fireman, studied law by correspondence, practiced in justice of the peace court, sold insurance, operated an Ohio River steamboat ferry, sold tires, and Operated service station. When he was 40, the colonel began cooking for hungry travelers who stopped at his service station in Corbin, KY. He didn’t have a restaurant then, but served folks on his own dining table in the living quarters of his service station. As more people started coming just for food, he moved across the street to a motel and restaurant that seated 142 people. Over the next nine year, he perfected his secret blend of 11 herbs and spices and the basic cooking technique that is still used today. CURRENT PRODUCTS: • • • • • • • • • • • • • • • • • • • • Zinger burger · Krushers · GameBox · Twister · Boxmaster · Chicken Bucket · Hot wings · Fries · Corn on the cob · Zing Kong · Snacker(chicken & veggie) · Veggie Feast · Soft Drink · Coleslaw · Chicken Thali · Veg Finger · Snack Box · Sundae · Soft Twirl · Brownie Sundae
COMPETITIVE ANALYSIS: You cannot enjoy the business without competitors. No organization can afford to ignore there competitors. It is very important for a marketing managers to monitor the activities of there competitors, what they are doing? KFC adopted such sort of strategy that there is no competitor for spicy chicken, which is made by KFC. KFC beats its competitors through the revising marketing strategy at every movement but the main competitor of KFC are Mc Donald MARKET SHARE:
KFC has a very long history and has the most recognize able brand in chicken with over 50% of the market share. It becomes difficult for the companies like Sub way, Mc Donald’s, Chicken planet, Dixie or those who may want to enter in the market of fast food restaurants. Due to with over 50% of the market share in fast food industry KFC has recognition around the world and has been globally positioned for many years in India and to capture the market share in India adopts champs philosophy SWOT ANALYSIS: STRENGTHS • Goodwill and reputation: The company certainly has earned a good name and reputation by its previous products and services in the market. It is even more recognised in other markets where the company is among the leading fast food giants. The brand is recognised and trusted in India for its quality products, price, and customer service. It therefore has a good head start and enjoys a good chance of becoming a leader in Indian fast food industry. • Employee Loyalty: Employee Loyalty is one of the major strengths of KFC. The turnover rate in the company is amongst the lowest in the industry. • Customer Loyalty: Despite gain by Boston Market and Chick-fill A, KFC customer base remained loyal to the KFC brand because of its unique taste. KFC has continued to dominate the dinner and take out segment of the Industry.Ranks highest among all chicken restaurant chains for its convenience and menu variety. It generates $1B revenue each year.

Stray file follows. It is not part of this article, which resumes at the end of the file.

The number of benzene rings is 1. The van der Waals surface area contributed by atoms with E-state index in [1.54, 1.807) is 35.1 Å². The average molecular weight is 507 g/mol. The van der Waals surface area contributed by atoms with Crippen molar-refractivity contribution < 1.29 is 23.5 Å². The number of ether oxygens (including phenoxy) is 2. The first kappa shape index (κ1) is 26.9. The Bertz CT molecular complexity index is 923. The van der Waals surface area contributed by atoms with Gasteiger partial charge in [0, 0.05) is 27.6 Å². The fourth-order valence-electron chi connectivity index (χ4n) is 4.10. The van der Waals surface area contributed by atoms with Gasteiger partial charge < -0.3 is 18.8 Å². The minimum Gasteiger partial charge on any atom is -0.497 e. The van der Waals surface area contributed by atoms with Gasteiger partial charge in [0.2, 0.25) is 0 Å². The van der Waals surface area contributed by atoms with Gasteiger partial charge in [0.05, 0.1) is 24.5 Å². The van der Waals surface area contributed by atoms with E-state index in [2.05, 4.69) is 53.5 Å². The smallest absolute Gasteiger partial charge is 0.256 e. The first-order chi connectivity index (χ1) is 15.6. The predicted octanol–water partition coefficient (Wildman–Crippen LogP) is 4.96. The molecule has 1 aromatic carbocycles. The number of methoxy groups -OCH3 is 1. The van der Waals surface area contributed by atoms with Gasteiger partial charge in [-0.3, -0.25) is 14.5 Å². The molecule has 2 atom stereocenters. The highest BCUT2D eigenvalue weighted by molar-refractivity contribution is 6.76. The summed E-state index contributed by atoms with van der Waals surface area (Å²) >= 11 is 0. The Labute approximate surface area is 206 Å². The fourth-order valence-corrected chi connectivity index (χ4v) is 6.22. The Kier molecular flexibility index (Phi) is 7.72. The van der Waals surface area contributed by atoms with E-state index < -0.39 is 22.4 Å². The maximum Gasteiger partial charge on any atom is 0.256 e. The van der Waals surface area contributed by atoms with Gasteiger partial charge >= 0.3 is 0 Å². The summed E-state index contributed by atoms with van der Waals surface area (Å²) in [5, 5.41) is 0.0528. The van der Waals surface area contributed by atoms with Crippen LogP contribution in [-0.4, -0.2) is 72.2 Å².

WEAKNESSES • KFC was losing market share as other Chicken chain increased sales at a faster rate. • KFC share of Chicken Segment sales fell from 71 percent 1999 , to less than 56 percent in 2009 , a 10 -years drop of 15 percent. • Huge competition in this segment. • KFC has not yet invested much on R&D, and innovating new OPPURTUNITIES • New Markets: Globalisation has opened doors for new markets for the company. As the developed markets are mostly saturated, the developing countries like India and China promises a good market and generation of demand in the future. With more than 70% of the markets in india being unexplored and un organised, KFC has a good scope of expanding its operations in the country. • New variety: Company can also come up with new variety in the menu like Pizzas, garlic breads to attract more customers.